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In the wake of the burgeoning Elsevier boycott, Richard Poynder asked the corporate publisher to "get out more", meaning they should start talking to the people they call their 'partners', namely the scholars who provide and review the articles they disseminate. Already their first official response was showing signs of questionable honesty and in an interview with Poynder, Elsevier's Alicia Wise still referred to scholar's works as belonging to Elsevier. This hardly constructive behavior became apparent again in the comments of a post by Mike Taylor. Liz Smith of Elsevier kept repeating the old “we want to do it, but we don’t want to be told to do it” argument with regard to their support of the Research Works Act and even well-tempered Mike was starting to lose his patience. From these past weeks it's thus become increasingly transparent that the corporate publishers, and especially Elsevier, are not interested in actually changing anything, but rather to stall the debate in a way that is starting to border on offensive. Obviously, corporate publishers stand to lose their profits of about 10 million US$ every single day, so there is quite a large incentive in stalling and protecting their interests.
This strategy has taken a new turn today with several spokespeople for corporate publishers attempting to derail a discussion on a viable alternative to corporate publishing, a library-based scholarly communication system. It is not difficult to understand that cutting corporate publishers out entirely is the ultimate threat to their existence and much more serious than a boycott of a single company by a few thousand scholars. In my post explaining the advantages of such a hypothetical system, I wrote in my first of 14 points:
Given a roughly 40% profit margin in academic publishing, give or take (source), the approximately US$10 billion currently being spent can be divided in 6b cost and 4b profits. If most of these funds are being spent by libraries for subscriptions, all else remaining equal, libraries stand to save about 4 billion each year if they could do the job of publishers.This was also the only time I mentioned profits in the whole post. Thus, it is pretty clear that the exact profit margin (e.g. Elsevier 36%, Wiley 42%) isn't really the issue. The current publishing system is so dysfunctional that moving to libraries seems attractive in any case - the undisputed 4 billion in annual profits only makes it more so. The post proved comparatively popular, despite it being a weekend, and received a few Tweets like this one from Jason Priem of altmetrics fame:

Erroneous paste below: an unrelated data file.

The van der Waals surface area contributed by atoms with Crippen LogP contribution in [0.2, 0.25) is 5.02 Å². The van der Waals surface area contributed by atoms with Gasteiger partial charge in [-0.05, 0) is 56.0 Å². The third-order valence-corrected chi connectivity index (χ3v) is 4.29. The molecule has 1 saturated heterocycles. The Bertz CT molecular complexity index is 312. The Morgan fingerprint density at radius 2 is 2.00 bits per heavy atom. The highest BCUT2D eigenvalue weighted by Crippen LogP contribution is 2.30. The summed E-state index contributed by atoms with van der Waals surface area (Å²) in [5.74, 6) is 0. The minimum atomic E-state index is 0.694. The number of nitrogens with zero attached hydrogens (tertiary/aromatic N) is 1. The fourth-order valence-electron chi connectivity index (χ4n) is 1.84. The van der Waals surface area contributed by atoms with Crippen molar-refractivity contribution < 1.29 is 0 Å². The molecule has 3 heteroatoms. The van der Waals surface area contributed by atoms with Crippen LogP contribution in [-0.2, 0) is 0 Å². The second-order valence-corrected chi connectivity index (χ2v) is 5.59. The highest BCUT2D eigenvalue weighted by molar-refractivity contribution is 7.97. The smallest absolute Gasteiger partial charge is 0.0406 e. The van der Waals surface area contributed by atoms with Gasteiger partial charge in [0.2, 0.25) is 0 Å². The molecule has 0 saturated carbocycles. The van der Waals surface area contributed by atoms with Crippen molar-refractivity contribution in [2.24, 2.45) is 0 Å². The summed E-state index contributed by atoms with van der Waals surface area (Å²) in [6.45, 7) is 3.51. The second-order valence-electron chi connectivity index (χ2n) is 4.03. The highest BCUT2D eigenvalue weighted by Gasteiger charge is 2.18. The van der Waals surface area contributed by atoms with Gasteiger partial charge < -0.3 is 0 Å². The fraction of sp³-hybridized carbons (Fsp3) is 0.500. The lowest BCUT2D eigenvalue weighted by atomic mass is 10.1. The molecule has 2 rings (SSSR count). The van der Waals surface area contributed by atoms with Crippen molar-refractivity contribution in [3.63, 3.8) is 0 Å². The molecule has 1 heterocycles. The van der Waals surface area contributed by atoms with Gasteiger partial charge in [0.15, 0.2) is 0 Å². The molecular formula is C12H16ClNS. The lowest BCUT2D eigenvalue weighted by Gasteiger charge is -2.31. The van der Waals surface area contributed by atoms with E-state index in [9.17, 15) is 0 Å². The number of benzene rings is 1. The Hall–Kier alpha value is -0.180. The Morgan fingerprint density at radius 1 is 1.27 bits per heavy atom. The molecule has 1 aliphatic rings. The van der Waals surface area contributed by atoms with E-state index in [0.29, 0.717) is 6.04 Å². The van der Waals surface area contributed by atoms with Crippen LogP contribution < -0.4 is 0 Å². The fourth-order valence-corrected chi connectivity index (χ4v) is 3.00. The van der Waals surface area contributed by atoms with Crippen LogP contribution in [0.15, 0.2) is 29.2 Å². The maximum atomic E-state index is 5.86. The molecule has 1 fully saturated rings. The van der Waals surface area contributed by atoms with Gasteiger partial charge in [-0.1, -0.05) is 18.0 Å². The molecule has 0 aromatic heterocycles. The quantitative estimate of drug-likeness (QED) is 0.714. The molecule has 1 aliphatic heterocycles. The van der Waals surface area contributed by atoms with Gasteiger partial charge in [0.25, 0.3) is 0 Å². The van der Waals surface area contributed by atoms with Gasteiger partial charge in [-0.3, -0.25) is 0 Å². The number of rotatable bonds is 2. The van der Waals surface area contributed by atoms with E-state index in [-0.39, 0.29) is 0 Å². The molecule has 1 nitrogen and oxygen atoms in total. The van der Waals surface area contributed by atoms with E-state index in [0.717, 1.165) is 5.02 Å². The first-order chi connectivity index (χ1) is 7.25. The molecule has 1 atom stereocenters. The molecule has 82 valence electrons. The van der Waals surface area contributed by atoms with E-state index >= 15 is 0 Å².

Given that the post was all about functionality, it came at somewhat of a surprise (maybe, in hindsight, in shouldn't have) when Tweets appeared that started wondering about the exact profit margin:
Of course, both Jason and I clarified immediately that as long as scholarly communication functions appropriately, we don't care about profit margins:
So both from the blog post and individually we've made more than unambiguously clear numerous times that it's the current (dys)functionality of the status quo that makes us even look at profit margins and question if the money is well spent. We even wrote additional Tweets clarifying further that all we want is a 21st century scholarly communication system and that the profits currently lining shareholder pockets would be better spent investing in such a system. Yet, in what can only be described as either an insult or blatant stupidity, the following slew of Tweets came in:
One really wonders: what part of "functionality" is it that corporate publishers don't understand? If they really cannot understand the issues being explained to them at nauseam in the last decade or so, they shouldn't be in this business to begin with and any attempt to go back to business as usual now is out of the question. On the other hand, if they do understand our issues with scholarly publishing and attempt to derail the discussion by deliberately beleaguering a non-issue, they have forfeited any right to be taken seriously.
So which one is it? Honest stupidity and incompetence or deliberate stalling of progress in order to keep parasitizing taxpayers for as long as possible?
P.S.: All three individuals appearing in the Tweets above (Anderson, Esposito and Smith) post at 'The Scholarly Kitchen', a site of the Society for Scholarly Publishing, a non-profit organization representing commercial and noncommercial publishers and in practice mostly taking up the defense of corporate publishers against scholars' criticisms. The two readers of this blog may remember the instance when Mr. Anderson, an English major, tried to tell scientists how to organize their workflow and other flame bait. However, I need to explicitly exempt David Crotty from my description of TSK, as he seems to be the only one there who openly admits that he understands the issues scholars are facing and that they are legitimate, rather than stonewalling and seemingly deliberately derailing the discourse as most spokespeople for corporate publishers (not only TSK) seem to do, at least publicly.
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